W. Kimryn Rathmell, Ph.D., M.D.

Hugh Jackson Morgan Chair in Medicine
Professor of Medicine
Chair of the Department of Medicine
Physician-in-Chief
Professor of Biochemistry
2220 Pierce Avenue
Preston Research Building, Suite 777
Nashville
Tennessee
37232
615-875-9731

Renal cell carcinoma

Kimryn Rathmell, MD, PhD, is the Hugh Jackson Morgan Professor and Chair of Medicine at Vanderbilt University Medical Center (VUMC), and Physician-in-Chief for Vanderbilt University Adult Hospital and Clinics. Rathmell earned her PhD in biophysics and MD from Stanford University. Following completion of her MD, she did an Internal Medicine internship at the University of Chicago before attending the University of Pennsylvania where she completed an Internal Medicine residency and Medical Oncology fellowship. She completed postdoctoral training at the University of Pennsylvania, working with Dr. Celeste Simon. A physician-scientist, Rathmell’s work focuses on the treatment and research of complex renal cell carcinomas. Her research has resulted in over 20 years of funding from the National Institutes of Health, and more than 200 articles in leading peer-reviewed journals, including The New England Journal of Medicine, Nature, and the Journal of Clinical Investigation (JCI). In 2015, Rathmell joined VUMC as Professor of Medicine and Director of the Division of Hematology and Oncology, with a secondary appointment in the Department of Biochemistry. In 2019, she was named Deputy Director for Research Integration and Career Development at Vanderbilt-Ingram Cancer Center. She served in this role until her appointment as Chair of the Department of Medicine in 2020. Prior to Vanderbilt, Rathmell served on faculty at the University of North Carolina at Chapel Hill (UNC) where she was co-director of the Howard Hughes Medical Institute Graduate Training Program in Translational Medicine, Associate Director for Training and Education at UNC Lineberger Comprehensive Cancer Center, and Associate Director and Alexander Family Chair in Translational Research for the Medical Scientist Training Program. She is a member of The Cancer Genome Atlas, winning the American Association for Cancer Research Team Science Award in 2021, and serves on the National Cancer Institute’s Board of Scientific Advisors and on the Forbeck Foundation Scientific Board of Directors. She is a senior editor for eLIFE, and has served on editorial boards for JCI, Kidney Cancer, and JCO-Precision Oncology. She has held leadership positions for the American Society of Clinical Oncology, Kidney Cancer Research Foundation, and the American Society for Clinical Investigation (ASCI), serving as the Secretary-Treasurer, and later President of that organization. As a result of her contributions, Rathmell has been elected to the ASCI, the Association of American Physicians, the American Clinical and Climatological Society, and as a fellow of the American Association for the Advancement of Science.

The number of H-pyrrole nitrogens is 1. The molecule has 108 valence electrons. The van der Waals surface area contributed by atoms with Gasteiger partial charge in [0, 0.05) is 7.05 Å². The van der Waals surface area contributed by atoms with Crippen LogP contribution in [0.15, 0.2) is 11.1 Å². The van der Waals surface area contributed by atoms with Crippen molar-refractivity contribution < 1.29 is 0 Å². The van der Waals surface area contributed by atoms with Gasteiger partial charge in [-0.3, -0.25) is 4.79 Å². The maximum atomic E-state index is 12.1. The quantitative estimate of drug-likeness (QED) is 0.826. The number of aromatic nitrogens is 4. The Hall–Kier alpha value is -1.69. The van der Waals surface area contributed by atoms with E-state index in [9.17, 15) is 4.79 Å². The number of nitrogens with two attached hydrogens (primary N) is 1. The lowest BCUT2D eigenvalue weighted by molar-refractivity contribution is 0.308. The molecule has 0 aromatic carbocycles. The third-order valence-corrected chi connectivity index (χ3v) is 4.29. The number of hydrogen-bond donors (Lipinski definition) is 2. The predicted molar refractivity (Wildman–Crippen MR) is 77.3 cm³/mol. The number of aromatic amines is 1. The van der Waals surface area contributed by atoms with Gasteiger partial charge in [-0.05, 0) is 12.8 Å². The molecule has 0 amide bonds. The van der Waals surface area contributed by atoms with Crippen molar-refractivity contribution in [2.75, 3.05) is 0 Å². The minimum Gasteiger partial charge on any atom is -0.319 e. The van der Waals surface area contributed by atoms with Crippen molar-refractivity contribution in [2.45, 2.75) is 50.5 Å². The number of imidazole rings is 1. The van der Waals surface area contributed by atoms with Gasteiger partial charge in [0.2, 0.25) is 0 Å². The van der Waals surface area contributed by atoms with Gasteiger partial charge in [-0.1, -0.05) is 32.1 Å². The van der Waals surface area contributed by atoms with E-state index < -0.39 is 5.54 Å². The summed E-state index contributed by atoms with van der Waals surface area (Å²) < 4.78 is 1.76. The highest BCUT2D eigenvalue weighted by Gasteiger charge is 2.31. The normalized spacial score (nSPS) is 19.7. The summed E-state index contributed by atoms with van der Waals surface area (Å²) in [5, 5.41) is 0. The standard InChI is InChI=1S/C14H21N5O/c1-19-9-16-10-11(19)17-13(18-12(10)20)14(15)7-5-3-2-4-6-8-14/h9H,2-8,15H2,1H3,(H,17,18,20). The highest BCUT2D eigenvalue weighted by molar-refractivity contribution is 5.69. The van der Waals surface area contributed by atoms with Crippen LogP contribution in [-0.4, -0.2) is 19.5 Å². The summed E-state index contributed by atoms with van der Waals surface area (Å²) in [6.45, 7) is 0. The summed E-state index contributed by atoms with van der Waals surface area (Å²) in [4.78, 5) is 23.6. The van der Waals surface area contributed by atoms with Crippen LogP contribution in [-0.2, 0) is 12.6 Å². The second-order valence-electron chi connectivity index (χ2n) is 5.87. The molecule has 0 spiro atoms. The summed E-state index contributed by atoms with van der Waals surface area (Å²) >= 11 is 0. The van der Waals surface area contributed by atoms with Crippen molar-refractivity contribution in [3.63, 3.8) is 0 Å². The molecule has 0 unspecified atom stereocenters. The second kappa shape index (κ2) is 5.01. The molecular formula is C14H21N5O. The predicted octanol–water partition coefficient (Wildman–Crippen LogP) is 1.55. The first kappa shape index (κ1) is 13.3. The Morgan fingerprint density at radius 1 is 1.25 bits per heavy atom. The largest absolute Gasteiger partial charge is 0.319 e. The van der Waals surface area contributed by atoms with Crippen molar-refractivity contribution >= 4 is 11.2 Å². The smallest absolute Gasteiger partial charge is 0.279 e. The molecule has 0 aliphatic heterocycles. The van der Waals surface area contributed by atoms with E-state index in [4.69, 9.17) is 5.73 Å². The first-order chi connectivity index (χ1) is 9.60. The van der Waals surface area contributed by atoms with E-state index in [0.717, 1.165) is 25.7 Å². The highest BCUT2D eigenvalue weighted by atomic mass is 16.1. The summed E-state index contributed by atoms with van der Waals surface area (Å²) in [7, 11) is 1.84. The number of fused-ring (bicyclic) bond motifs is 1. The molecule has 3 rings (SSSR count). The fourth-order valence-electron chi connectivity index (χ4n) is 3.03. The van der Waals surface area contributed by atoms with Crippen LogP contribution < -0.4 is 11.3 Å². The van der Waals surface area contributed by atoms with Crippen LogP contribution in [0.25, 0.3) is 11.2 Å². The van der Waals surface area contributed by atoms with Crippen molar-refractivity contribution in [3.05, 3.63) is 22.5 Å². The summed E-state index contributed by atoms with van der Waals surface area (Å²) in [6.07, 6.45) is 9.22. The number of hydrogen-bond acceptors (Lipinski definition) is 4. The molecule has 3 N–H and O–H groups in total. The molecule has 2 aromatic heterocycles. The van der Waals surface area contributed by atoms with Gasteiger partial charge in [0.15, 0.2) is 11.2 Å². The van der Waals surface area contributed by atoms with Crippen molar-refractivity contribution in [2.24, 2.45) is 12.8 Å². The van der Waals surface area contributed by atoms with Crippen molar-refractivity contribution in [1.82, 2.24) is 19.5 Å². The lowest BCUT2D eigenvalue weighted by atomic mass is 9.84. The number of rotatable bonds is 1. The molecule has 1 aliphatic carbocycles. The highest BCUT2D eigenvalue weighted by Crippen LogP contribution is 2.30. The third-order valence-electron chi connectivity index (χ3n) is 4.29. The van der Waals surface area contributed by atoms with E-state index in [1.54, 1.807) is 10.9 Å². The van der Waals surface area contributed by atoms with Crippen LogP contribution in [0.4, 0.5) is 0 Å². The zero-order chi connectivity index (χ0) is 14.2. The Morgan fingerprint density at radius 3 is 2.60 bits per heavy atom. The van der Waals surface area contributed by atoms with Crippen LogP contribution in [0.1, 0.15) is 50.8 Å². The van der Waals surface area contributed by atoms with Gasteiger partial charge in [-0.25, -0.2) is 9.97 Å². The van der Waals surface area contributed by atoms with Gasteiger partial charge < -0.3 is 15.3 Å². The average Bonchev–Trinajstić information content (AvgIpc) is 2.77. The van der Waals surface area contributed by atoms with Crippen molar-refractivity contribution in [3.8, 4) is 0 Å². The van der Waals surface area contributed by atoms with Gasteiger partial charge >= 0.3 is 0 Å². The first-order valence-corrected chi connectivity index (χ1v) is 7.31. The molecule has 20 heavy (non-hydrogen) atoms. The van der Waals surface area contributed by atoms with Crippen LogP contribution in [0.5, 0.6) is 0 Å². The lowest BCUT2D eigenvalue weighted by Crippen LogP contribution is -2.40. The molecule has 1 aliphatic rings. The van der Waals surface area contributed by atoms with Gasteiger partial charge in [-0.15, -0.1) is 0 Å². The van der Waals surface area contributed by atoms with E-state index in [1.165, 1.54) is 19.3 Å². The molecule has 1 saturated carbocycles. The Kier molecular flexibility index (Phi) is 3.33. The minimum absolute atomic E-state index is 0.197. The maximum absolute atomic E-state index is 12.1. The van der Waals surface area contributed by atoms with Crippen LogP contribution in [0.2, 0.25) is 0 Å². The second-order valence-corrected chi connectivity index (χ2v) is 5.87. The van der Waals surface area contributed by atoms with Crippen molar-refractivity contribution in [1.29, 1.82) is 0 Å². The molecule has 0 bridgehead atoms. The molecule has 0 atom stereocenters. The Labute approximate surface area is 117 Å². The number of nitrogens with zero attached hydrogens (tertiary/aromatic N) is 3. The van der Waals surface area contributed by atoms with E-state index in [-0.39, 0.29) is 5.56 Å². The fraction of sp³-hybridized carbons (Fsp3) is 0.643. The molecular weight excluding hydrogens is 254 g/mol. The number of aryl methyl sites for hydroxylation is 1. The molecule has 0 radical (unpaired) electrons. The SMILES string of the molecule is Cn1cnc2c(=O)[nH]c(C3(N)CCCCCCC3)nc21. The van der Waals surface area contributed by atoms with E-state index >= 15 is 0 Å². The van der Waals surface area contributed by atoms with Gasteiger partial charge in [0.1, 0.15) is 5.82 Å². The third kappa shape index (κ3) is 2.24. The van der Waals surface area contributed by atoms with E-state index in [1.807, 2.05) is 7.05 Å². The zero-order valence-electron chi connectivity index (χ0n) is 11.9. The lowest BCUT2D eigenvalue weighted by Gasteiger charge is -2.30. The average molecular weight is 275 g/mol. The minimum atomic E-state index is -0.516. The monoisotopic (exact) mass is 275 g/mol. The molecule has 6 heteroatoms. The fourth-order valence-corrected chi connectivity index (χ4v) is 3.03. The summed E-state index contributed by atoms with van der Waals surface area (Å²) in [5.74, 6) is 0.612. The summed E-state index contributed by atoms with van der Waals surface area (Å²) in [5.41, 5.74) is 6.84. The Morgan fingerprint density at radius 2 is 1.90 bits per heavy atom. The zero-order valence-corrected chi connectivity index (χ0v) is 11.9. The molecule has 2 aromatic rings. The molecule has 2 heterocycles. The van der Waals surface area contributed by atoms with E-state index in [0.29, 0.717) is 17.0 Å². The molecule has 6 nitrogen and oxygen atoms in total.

Research Information

As a genitourinary oncologist, I lead the GU oncology disease group clinical and research program, focusing my own research on renal cell carcinoma. Our laboratory is focused on cancers caused by deregulation of the normal hypoxia response pathway. We use clear cell renal cell carcinoma as a model system because virtually all of these tumors display dysregulation of this pathway. This cancer affects over 60,000 new patients annually in the US. Recent molecular discoveries based on understanding the hypoxia response pathway have led to the development of multiple new lines of treatment for this cancer. Our goal is to identify strategies to improve the treatment of cancers dependent on hypoxia pathway activation, or better ways to detect these cancers earlier. Therefore, our research takes a broad approach using genetic techniques to study tumor-initiating events and events that promote the development of invasive or metastatic features using in vitro, animal, and human systems. This translational research, all geared toward enhancing our understanding of the genetics and molecular biology of hypoxia-driven cancers, is folded into a clinical research program at the Vanderbilt University Medical Center and Vanderbilt Ingram Cancer Center.

Publications on PubMed.gov